Society: Arts and Science – March 8

Today is International Thanksgiving Day. Find a way to celebrate your life today…
Swedish and Norwegian committees bestow Nobel Prizes in recognition of cultural or scientific advances. In 1895, the will of Swedish inventor Alfred Nobel established the prizes.
Johannes Diderik van der Waals died on this date in 1923. He was a Dutch theoretical physicist and thermodynamicist famous for his work on an equation of state for gases and liquids. His name is primarily associated with the van der Waals equation of state that describes the behaviour of gases and their condensation to the liquid phase. His name is also associated with van der Waals forces (forces between stable molecules), with van der Waals molecules (small molecular clusters bound by van der Waals forces), and with van der Waals radii (sizes of molecules). He became the first physics professor of the University of Amsterdam when, in 1877, the old Athenaeum was upgraded to Municipal University. Van der Waals won the 1910 Nobel Prize in physics.
Otto Hahn, OBE, ForMemRS was born on this date in 1879. He was a German chemist and pioneer in the fields of radioactivity and radiochemistry who won the Nobel Prize in Chemistry in 1944 for the discovery of nuclear fission. He is regarded as one of the most significant chemists of all time and especially as “the father of nuclear chemistry”. Hahn was an opponent of Jewish persecution by the Nazi Party and after World War II, he became a passionate campaigner against the use of nuclear energy as a weapon. He served as the last President of the Kaiser Wilhelm Society (KWG) in 1946 and as the founding President of the Max Planck Society (MPG) from 1948 to 1960. Considered by many to be a model for scholarly excellence and personal integrity, he became one of the most influential and revered citizens of the new Federal Republic of Germany.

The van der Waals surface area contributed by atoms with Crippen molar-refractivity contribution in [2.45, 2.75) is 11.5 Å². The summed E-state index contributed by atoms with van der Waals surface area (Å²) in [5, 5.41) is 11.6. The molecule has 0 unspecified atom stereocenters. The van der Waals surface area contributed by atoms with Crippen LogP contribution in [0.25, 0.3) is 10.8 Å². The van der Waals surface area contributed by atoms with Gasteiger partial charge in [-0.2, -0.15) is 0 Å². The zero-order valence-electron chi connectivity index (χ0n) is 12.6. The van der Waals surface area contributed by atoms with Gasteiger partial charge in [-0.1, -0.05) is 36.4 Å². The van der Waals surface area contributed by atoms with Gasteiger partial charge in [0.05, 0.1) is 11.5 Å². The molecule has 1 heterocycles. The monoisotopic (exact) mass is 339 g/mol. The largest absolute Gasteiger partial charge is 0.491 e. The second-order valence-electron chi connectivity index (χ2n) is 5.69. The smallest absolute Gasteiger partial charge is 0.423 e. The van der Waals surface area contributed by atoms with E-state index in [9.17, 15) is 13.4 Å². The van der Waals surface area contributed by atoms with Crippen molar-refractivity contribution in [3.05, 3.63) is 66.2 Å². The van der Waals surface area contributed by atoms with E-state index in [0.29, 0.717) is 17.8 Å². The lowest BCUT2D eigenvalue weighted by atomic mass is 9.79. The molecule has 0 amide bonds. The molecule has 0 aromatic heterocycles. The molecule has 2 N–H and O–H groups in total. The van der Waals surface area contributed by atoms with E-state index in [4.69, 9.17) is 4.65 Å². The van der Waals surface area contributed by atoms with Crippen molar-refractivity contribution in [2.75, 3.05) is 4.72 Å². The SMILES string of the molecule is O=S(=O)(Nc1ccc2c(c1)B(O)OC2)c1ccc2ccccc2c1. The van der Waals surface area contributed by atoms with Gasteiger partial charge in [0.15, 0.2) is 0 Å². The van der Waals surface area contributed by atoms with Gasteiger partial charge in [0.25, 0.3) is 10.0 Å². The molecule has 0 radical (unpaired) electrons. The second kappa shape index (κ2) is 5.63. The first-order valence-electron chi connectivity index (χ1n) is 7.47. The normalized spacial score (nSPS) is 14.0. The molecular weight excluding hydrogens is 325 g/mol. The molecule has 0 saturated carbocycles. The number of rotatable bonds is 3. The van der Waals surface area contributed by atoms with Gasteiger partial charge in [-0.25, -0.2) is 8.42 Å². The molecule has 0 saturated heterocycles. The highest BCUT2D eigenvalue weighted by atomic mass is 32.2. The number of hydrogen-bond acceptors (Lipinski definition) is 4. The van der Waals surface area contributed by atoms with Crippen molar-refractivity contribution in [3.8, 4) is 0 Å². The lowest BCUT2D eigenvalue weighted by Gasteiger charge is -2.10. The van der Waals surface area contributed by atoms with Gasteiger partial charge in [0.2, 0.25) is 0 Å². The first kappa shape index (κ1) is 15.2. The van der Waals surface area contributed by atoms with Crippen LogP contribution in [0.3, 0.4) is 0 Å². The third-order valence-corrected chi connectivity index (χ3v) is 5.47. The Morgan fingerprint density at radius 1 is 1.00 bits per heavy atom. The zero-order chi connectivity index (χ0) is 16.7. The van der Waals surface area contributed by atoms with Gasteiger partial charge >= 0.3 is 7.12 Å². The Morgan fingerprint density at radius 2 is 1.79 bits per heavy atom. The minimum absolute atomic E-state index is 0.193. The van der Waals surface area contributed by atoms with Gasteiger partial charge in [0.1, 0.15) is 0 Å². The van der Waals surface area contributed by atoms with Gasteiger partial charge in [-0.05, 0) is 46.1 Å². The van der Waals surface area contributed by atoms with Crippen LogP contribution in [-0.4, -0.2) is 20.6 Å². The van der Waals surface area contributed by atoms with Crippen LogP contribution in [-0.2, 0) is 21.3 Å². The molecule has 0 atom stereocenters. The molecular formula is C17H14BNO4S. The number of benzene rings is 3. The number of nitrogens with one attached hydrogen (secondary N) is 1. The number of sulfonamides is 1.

Edward Calvin Kendall was born on this date in 1886. He was an American chemist. In 1950, Kendall was awarded the Nobel Prize in Physiology or Medicine along with Swiss chemist Tadeus Reichstein and Mayo Clinic physician Philip S. Hench, for their work with the hormones of the adrenal gland. Kendall did not only focus on the adrenal glands, he was also responsible for the isolation of thyroxine, a hormone of the thyroid gland and worked with the team that crystallised glutathione and identified its chemical structure. Kendall was a biochemist at the Graduate School of the Mayo Foundation at the time of the award. He received his education at Columbia University. After retiring from his job with the Mayo Foundation, Kendall joined the faculty at Princeton University, where he remained until his death in 1972. Kendall Elementary School, in Norwalk, is named for him.